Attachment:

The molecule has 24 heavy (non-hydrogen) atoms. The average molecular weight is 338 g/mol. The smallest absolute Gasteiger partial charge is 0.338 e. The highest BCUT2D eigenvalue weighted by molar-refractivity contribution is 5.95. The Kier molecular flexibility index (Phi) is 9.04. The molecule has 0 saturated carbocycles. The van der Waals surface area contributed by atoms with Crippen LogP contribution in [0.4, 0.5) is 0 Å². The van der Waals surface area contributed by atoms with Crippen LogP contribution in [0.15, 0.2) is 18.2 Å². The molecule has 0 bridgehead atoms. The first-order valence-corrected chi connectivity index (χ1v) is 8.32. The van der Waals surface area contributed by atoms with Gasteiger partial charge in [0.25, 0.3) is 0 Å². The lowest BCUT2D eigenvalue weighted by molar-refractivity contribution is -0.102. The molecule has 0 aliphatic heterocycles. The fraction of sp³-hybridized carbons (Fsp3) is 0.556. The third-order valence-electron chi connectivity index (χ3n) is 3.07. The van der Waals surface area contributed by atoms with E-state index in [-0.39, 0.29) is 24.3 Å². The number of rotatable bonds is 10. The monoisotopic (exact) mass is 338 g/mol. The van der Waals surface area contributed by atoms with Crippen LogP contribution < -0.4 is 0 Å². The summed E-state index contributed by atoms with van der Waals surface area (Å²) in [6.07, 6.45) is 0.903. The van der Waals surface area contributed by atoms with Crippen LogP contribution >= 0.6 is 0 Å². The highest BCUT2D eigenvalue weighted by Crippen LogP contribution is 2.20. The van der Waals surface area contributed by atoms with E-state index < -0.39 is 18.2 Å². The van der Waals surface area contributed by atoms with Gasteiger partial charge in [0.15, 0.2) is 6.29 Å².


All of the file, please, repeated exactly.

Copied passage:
The molecule has 24 heavy (non-hydrogen) atoms. The average molecular weight is 338 g/mol. The smallest absolute Gasteiger partial charge is 0.338 e. The highest BCUT2D eigenvalue weighted by molar-refractivity contribution is 5.95. The Kier molecular flexibility index (Phi) is 9.04. The molecule has 0 saturated carbocycles. The van der Waals surface area contributed by atoms with Crippen LogP contribution in [0.4, 0.5) is 0 Å². The van der Waals surface area contributed by atoms with Crippen LogP contribution in [0.15, 0.2) is 18.2 Å². The molecule has 0 bridgehead atoms. The first-order valence-corrected chi connectivity index (χ1v) is 8.32. The van der Waals surface area contributed by atoms with Gasteiger partial charge in [0.25, 0.3) is 0 Å². The lowest BCUT2D eigenvalue weighted by molar-refractivity contribution is -0.102. The molecule has 0 aliphatic heterocycles. The fraction of sp³-hybridized carbons (Fsp3) is 0.556. The third-order valence-electron chi connectivity index (χ3n) is 3.07. The van der Waals surface area contributed by atoms with E-state index in [-0.39, 0.29) is 24.3 Å². The number of rotatable bonds is 10. The monoisotopic (exact) mass is 338 g/mol. The van der Waals surface area contributed by atoms with Crippen LogP contribution < -0.4 is 0 Å². The summed E-state index contributed by atoms with van der Waals surface area (Å²) in [6.07, 6.45) is 0.903. The van der Waals surface area contributed by atoms with Crippen LogP contribution >= 0.6 is 0 Å². The highest BCUT2D eigenvalue weighted by Crippen LogP contribution is 2.20. The van der Waals surface area contributed by atoms with E-state index < -0.39 is 18.2 Å². The van der Waals surface area contributed by atoms with Gasteiger partial charge in [0.15, 0.2) is 6.29 Å².